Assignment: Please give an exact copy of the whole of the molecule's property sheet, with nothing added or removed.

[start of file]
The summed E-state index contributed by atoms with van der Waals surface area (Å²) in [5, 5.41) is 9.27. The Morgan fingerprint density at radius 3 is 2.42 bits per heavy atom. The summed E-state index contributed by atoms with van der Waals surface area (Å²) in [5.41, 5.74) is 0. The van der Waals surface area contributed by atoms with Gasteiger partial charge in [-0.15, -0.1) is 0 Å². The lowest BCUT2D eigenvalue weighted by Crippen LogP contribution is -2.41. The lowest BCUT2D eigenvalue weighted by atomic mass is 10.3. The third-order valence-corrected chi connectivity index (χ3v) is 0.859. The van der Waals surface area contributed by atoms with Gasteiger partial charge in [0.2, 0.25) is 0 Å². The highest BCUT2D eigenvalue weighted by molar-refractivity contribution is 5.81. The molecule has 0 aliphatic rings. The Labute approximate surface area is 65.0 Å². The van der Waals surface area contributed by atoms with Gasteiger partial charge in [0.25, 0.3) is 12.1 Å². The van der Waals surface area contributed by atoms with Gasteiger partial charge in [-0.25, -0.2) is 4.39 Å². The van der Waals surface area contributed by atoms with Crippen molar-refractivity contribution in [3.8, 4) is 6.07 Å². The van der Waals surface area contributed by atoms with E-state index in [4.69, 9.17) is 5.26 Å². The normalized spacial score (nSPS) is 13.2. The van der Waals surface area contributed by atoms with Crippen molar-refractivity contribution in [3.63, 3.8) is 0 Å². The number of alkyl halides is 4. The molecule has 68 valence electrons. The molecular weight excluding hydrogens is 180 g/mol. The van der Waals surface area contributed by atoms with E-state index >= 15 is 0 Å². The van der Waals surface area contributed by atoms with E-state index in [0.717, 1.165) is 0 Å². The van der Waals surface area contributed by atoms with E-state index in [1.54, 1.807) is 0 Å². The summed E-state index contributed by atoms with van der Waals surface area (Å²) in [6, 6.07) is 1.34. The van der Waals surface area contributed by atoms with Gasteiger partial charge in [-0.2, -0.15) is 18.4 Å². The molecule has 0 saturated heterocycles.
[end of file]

The summed E-state index contributed by atoms with van der Waals surface area (Å²) in [5, 5.41) is 9.27. The Morgan fingerprint density at radius 3 is 2.42 bits per heavy atom. The summed E-state index contributed by atoms with van der Waals surface area (Å²) in [5.41, 5.74) is 0. The van der Waals surface area contributed by atoms with Gasteiger partial charge in [-0.15, -0.1) is 0 Å². The lowest BCUT2D eigenvalue weighted by Crippen LogP contribution is -2.41. The lowest BCUT2D eigenvalue weighted by atomic mass is 10.3. The third-order valence-corrected chi connectivity index (χ3v) is 0.859. The van der Waals surface area contributed by atoms with Gasteiger partial charge in [0.2, 0.25) is 0 Å². The highest BCUT2D eigenvalue weighted by molar-refractivity contribution is 5.81. The molecule has 0 aliphatic rings. The Labute approximate surface area is 65.0 Å². The van der Waals surface area contributed by atoms with Gasteiger partial charge in [0.25, 0.3) is 12.1 Å². The van der Waals surface area contributed by atoms with Gasteiger partial charge in [-0.25, -0.2) is 4.39 Å². The van der Waals surface area contributed by atoms with Crippen molar-refractivity contribution in [3.8, 4) is 6.07 Å². The van der Waals surface area contributed by atoms with E-state index in [4.69, 9.17) is 5.26 Å². The normalized spacial score (nSPS) is 13.2. The van der Waals surface area contributed by atoms with Crippen molar-refractivity contribution in [3.63, 3.8) is 0 Å². The number of alkyl halides is 4. The molecule has 68 valence electrons. The molecular weight excluding hydrogens is 180 g/mol. The van der Waals surface area contributed by atoms with E-state index >= 15 is 0 Å². The van der Waals surface area contributed by atoms with E-state index in [0.717, 1.165) is 0 Å². The van der Waals surface area contributed by atoms with E-state index in [1.54, 1.807) is 0 Å². The summed E-state index contributed by atoms with van der Waals surface area (Å²) in [6, 6.07) is 1.34. The van der Waals surface area contributed by atoms with Gasteiger partial charge in [-0.2, -0.15) is 18.4 Å². The molecule has 0 saturated heterocycles.